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Social media making UK children unhappy

Press Association logoPress Association 9/12/2016

Social media is helping fuel a nation of "deeply unhappy" children, the UK's leading children's charity has warned.

Data obtained by the National Society for the Prevention of Cruelty to Children (NSPCC) shows 18,778 children aged 11 to 18 in the UK were admitted to hospital for self-harm in 2015-16.

The number is up 14 per cent on the previous year.

Teenagers aged 13 to 17 were the most likely to end up in hospital for self-harm, including things such as cutting, overdosing on pills or burning themselves.

Figures from the Childline helpline, run by the NSPCC, also showed it delivered 18,471 counselling sessions about self-harm last year - equivalent to 50 a day.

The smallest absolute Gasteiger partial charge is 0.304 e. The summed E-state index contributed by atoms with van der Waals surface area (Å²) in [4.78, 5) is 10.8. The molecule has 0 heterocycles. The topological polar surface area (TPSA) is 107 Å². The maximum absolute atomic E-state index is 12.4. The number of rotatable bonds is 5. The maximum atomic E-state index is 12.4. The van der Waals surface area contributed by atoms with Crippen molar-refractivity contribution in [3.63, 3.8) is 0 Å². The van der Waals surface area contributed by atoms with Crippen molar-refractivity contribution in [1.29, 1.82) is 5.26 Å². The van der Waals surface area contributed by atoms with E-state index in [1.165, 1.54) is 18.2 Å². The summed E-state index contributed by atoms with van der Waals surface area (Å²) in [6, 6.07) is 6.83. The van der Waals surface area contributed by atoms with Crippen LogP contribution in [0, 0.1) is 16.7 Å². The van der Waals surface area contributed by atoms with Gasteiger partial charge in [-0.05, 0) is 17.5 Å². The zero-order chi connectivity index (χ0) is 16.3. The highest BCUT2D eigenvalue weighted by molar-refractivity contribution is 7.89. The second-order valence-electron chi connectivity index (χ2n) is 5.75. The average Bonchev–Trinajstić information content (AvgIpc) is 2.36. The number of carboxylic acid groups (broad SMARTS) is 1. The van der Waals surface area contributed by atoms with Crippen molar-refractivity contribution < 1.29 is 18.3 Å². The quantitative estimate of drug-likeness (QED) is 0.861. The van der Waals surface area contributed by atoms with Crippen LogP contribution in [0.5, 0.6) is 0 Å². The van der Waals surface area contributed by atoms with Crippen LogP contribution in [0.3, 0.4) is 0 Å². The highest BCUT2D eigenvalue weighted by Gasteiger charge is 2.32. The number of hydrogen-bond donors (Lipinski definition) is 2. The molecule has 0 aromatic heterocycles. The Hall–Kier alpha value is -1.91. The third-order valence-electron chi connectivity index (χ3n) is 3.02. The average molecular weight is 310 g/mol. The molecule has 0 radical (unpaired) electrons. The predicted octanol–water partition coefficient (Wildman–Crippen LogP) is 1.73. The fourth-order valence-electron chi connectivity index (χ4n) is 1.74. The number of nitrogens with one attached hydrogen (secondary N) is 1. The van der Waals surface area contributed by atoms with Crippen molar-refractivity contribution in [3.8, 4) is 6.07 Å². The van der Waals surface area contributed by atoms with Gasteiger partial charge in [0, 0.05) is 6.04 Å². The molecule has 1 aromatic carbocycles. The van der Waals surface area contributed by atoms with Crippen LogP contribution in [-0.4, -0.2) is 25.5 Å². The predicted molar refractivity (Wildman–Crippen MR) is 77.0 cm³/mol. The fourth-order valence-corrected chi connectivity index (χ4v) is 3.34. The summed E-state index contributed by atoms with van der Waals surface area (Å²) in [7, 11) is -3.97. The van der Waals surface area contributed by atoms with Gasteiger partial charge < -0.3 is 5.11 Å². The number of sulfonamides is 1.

"It is clear from the thousands of calls Childline receives that we have a nation of deeply unhappy children," said Peter Wanless, chief executive of the NSPCC.

"It is vital we confront the fact that an increasing number are struggling to deal with the pressures and demands of modern-day life, to such an extent they are inflicting terrible damage upon themselves."

He attributed part of the unhappiness to the constant pressure from social media, to have the "perfect life"or attain an often unrealistic image.

"They tell us that the need to keep up with friends and the 24/7 nature of technology means they feel they can never escape or switch off, adding to the misery that many feel on a daily basis."

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